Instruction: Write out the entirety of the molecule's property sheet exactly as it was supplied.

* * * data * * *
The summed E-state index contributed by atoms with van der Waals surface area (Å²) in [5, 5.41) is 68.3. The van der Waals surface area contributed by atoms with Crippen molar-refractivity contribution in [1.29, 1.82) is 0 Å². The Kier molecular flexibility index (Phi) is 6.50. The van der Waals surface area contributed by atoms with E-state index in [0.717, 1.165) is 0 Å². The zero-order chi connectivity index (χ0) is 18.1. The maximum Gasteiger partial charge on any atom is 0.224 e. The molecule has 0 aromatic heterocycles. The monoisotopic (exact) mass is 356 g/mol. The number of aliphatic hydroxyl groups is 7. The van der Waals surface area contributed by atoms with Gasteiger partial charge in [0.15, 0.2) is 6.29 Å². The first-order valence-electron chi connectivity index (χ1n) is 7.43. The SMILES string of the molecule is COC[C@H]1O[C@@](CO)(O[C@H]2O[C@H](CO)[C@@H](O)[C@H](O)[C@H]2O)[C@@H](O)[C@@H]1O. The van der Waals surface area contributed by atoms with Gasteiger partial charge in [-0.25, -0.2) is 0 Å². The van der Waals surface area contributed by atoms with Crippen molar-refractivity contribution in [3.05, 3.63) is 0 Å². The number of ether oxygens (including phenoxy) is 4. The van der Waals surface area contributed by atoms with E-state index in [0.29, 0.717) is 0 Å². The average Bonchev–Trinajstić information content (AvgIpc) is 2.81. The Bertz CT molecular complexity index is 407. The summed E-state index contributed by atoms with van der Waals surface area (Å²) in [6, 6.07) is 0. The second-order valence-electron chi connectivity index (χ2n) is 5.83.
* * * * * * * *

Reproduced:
The summed E-state index contributed by atoms with van der Waals surface area (Å²) in [5, 5.41) is 68.3. The van der Waals surface area contributed by atoms with Crippen molar-refractivity contribution in [1.29, 1.82) is 0 Å². The Kier molecular flexibility index (Phi) is 6.50. The van der Waals surface area contributed by atoms with E-state index in [0.717, 1.165) is 0 Å². The zero-order chi connectivity index (χ0) is 18.1. The maximum Gasteiger partial charge on any atom is 0.224 e. The molecule has 0 aromatic heterocycles. The monoisotopic (exact) mass is 356 g/mol. The number of aliphatic hydroxyl groups is 7. The van der Waals surface area contributed by atoms with Gasteiger partial charge in [0.15, 0.2) is 6.29 Å². The first-order valence-electron chi connectivity index (χ1n) is 7.43. The SMILES string of the molecule is COC[C@H]1O[C@@](CO)(O[C@H]2O[C@H](CO)[C@@H](O)[C@H](O)[C@H]2O)[C@@H](O)[C@@H]1O. The van der Waals surface area contributed by atoms with Gasteiger partial charge in [-0.25, -0.2) is 0 Å². The van der Waals surface area contributed by atoms with Crippen molar-refractivity contribution in [3.05, 3.63) is 0 Å². The number of ether oxygens (including phenoxy) is 4. The van der Waals surface area contributed by atoms with E-state index in [0.29, 0.717) is 0 Å². The average Bonchev–Trinajstić information content (AvgIpc) is 2.81. The Bertz CT molecular complexity index is 407. The summed E-state index contributed by atoms with van der Waals surface area (Å²) in [6, 6.07) is 0. The second-order valence-electron chi connectivity index (χ2n) is 5.83.